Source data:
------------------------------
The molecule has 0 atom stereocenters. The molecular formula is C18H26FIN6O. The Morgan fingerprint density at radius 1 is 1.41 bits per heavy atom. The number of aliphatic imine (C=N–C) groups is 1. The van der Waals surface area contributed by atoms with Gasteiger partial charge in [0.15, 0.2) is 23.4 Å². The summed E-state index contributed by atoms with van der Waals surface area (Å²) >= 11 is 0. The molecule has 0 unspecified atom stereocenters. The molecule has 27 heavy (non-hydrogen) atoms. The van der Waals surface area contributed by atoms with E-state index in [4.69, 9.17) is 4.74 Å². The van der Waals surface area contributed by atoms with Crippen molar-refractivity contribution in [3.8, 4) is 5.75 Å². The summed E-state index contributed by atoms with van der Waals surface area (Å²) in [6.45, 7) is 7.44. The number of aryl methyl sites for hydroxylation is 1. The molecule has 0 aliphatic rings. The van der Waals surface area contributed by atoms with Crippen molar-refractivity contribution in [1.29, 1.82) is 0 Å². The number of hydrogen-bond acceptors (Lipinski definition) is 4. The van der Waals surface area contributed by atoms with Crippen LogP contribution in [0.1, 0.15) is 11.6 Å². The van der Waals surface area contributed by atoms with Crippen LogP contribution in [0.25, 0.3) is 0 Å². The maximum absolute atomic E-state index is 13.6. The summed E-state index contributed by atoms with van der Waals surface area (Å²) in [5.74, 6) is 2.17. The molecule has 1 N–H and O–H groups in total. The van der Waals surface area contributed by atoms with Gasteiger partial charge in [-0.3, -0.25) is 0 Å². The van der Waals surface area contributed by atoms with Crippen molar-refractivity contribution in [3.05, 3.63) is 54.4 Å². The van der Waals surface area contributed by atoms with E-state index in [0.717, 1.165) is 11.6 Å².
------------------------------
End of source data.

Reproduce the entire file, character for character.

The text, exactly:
The molecule has 0 atom stereocenters. The molecular formula is C18H26FIN6O. The Morgan fingerprint density at radius 1 is 1.41 bits per heavy atom. The number of aliphatic imine (C=N–C) groups is 1. The van der Waals surface area contributed by atoms with Gasteiger partial charge in [0.15, 0.2) is 23.4 Å². The summed E-state index contributed by atoms with van der Waals surface area (Å²) >= 11 is 0. The molecule has 0 unspecified atom stereocenters. The molecule has 27 heavy (non-hydrogen) atoms. The van der Waals surface area contributed by atoms with E-state index in [4.69, 9.17) is 4.74 Å². The van der Waals surface area contributed by atoms with Crippen molar-refractivity contribution in [3.8, 4) is 5.75 Å². The summed E-state index contributed by atoms with van der Waals surface area (Å²) in [6.45, 7) is 7.44. The number of aryl methyl sites for hydroxylation is 1. The molecule has 0 aliphatic rings. The van der Waals surface area contributed by atoms with Crippen molar-refractivity contribution in [1.29, 1.82) is 0 Å². The number of hydrogen-bond acceptors (Lipinski definition) is 4. The van der Waals surface area contributed by atoms with Crippen LogP contribution in [0.1, 0.15) is 11.6 Å². The van der Waals surface area contributed by atoms with Crippen LogP contribution in [0.25, 0.3) is 0 Å². The maximum absolute atomic E-state index is 13.6. The summed E-state index contributed by atoms with van der Waals surface area (Å²) in [5.74, 6) is 2.17. The molecule has 1 N–H and O–H groups in total. The van der Waals surface area contributed by atoms with Gasteiger partial charge in [-0.3, -0.25) is 0 Å². The van der Waals surface area contributed by atoms with Crippen molar-refractivity contribution in [3.05, 3.63) is 54.4 Å². The van der Waals surface area contributed by atoms with E-state index in [0.717, 1.165) is 11.6 Å².